Chippewa Falls (WQOW)- The impact an adult can have on the life of a child is a powerful thing. There may be no one who knows that better than Carol Gienapp.
"The Chippewa Area Mentor Program really started with an idea from a local church," explains Carol Gienapp. That idea, pioneered by Pastor Skatrud and members of our Saviors Lutheran Church, led to a meeting with a Chippewa Falls principal who was concerned about a growing group of students. "All these good kids that we starting to make some decisions that were leading them in a scary direction. He knew they were great kids, they had the potential, but he felt they needed a friend," Carol continues.
And so in 1989 six kids were matched with six adults and the Chippewa Area Mentor Program got off the ground.
"When I think back to the humble start to the mentor program, with just an idea at a time when no one talked about mentoring kids, and see what it has come to it's just amazing. It's just wonderful and again it's the community that did it. I was just lucky to be there," remembers Carol.
Carol Gienapp, who still mentors today, was one of the program's first volunteers. As more mentors and students were added Carol eventually became the program's coordinator.
"I think she would downplay it but to start a mentoring program, that's a big deal! It's not as easy as you would think," says Kayla Midthun, the program's current director and the woman who nominated Carol for a Jefferson Award. "There are a lot of things that have to come together, a lot of people that have to come together and she was instrumental in that."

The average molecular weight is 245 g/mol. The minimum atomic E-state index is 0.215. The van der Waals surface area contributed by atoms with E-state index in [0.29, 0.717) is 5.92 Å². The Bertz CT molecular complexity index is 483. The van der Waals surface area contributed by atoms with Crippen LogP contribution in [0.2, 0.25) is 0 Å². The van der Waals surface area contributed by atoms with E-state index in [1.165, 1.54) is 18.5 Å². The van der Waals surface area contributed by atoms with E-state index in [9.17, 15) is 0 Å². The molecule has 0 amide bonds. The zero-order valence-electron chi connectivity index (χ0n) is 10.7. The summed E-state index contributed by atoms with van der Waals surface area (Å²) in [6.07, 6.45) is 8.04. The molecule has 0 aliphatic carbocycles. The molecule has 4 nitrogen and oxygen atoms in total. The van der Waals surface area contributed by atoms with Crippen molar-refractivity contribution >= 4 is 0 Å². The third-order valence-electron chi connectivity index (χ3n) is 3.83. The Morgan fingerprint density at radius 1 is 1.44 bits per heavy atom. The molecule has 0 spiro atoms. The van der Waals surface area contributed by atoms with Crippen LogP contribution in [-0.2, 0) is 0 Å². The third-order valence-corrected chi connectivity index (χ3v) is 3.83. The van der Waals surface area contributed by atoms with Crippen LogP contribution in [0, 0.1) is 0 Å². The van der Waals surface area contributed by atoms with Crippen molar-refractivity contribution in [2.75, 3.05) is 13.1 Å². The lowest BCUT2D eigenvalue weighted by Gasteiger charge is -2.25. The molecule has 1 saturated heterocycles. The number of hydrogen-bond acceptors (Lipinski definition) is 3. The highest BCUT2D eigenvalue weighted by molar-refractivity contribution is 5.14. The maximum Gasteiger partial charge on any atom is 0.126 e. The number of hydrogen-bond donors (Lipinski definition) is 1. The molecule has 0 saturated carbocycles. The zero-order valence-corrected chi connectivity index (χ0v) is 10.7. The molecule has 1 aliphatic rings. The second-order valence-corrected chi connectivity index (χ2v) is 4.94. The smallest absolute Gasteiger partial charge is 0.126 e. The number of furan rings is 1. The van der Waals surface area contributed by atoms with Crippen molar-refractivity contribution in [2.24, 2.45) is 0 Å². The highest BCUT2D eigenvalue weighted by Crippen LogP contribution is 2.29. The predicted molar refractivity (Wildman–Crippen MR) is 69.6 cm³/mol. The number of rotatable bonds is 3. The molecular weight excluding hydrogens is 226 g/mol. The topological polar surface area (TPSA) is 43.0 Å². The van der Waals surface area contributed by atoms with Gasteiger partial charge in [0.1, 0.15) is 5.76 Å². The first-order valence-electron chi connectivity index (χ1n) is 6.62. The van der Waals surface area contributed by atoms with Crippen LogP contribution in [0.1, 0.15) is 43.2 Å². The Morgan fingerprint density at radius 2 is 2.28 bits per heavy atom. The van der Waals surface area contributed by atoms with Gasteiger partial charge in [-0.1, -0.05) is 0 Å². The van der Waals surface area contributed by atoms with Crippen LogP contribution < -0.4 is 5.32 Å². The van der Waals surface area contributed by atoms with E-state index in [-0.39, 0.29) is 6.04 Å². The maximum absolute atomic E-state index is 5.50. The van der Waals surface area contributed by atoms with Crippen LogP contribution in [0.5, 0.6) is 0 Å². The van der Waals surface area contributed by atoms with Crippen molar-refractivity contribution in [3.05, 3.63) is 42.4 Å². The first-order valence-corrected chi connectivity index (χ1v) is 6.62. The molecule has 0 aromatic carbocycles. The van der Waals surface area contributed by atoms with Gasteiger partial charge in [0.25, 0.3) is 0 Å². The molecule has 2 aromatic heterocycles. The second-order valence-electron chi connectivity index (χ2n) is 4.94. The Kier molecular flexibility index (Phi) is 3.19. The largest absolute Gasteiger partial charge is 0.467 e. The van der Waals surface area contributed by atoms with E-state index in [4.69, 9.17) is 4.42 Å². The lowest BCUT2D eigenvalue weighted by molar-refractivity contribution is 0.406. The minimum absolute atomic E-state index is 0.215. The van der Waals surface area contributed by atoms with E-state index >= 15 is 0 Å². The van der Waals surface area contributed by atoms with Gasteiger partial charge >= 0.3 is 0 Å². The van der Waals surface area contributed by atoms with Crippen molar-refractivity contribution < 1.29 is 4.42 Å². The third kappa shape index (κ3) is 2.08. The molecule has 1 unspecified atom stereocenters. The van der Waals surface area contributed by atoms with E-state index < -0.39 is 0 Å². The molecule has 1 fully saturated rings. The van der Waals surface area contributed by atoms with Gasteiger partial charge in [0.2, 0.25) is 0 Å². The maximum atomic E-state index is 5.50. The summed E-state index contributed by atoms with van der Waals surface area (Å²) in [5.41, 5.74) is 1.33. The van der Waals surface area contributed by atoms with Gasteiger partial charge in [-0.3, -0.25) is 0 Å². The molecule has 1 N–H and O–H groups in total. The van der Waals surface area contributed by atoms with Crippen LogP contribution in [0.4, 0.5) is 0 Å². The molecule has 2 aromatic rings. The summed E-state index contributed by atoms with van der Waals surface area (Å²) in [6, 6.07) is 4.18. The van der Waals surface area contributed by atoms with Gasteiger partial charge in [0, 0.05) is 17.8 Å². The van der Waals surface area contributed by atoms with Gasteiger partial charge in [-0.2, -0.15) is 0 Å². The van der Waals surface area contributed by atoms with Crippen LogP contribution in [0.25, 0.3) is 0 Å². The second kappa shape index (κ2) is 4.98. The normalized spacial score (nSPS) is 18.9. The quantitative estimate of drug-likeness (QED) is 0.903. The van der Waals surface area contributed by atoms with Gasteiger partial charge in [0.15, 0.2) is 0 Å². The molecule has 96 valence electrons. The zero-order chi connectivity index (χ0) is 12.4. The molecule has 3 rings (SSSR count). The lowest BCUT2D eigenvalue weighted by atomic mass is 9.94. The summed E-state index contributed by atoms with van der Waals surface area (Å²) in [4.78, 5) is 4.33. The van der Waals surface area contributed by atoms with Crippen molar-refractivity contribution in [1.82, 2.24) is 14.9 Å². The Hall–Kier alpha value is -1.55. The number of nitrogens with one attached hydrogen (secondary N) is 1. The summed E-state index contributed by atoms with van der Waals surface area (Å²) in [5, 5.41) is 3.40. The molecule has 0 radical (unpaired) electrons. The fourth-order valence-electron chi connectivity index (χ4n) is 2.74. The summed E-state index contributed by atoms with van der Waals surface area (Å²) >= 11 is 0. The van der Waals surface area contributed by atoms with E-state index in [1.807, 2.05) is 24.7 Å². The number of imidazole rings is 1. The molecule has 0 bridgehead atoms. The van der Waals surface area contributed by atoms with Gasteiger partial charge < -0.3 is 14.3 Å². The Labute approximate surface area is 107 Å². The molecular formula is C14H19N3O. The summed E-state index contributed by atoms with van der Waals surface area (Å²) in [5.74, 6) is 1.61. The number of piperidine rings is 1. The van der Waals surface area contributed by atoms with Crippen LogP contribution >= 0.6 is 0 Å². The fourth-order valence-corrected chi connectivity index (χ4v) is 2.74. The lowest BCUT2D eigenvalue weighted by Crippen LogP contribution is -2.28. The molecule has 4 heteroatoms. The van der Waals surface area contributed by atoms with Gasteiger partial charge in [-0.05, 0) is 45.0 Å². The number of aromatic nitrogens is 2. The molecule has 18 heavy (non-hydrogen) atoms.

Under Carol's guidance the Chippewa Area Mentor Program not only grew, it proved to be a successful school-based mentoring model. Soon districts across the county began asking for advice. "Early on we thought maybe we could take this show on the road and this could be kind of interesting but then realized if I'm out on the road then I'm not here in the community helping our kids here," remembers Carol. "So we shared our information, our materials, whatever we had learned."
Mary Fehr was matched with her mentor in 2nd grade and the pair stuck together through her senior year. "I would probably still be a really quiet girl," guesses Mary. "Well I'm still quiet. But I participate more in class and I get better grades."
Thanks in part to a scholarship from the mentor program, this fall, Mary is headed to college where she will study nursing, something she says her mentor helped encourage her to pursue. "It just changes a child's life," adds Mary. "I can't wait until I'm through college so I can start mentoring myself."
"If you can connect with something and somebody who is doing something that connects with your heart you can't stop and your volunteering will be just such a gift to you," says Carol. "It's a cliché that you get more than you give, and that is so very true. Clichés are cliches for a reason."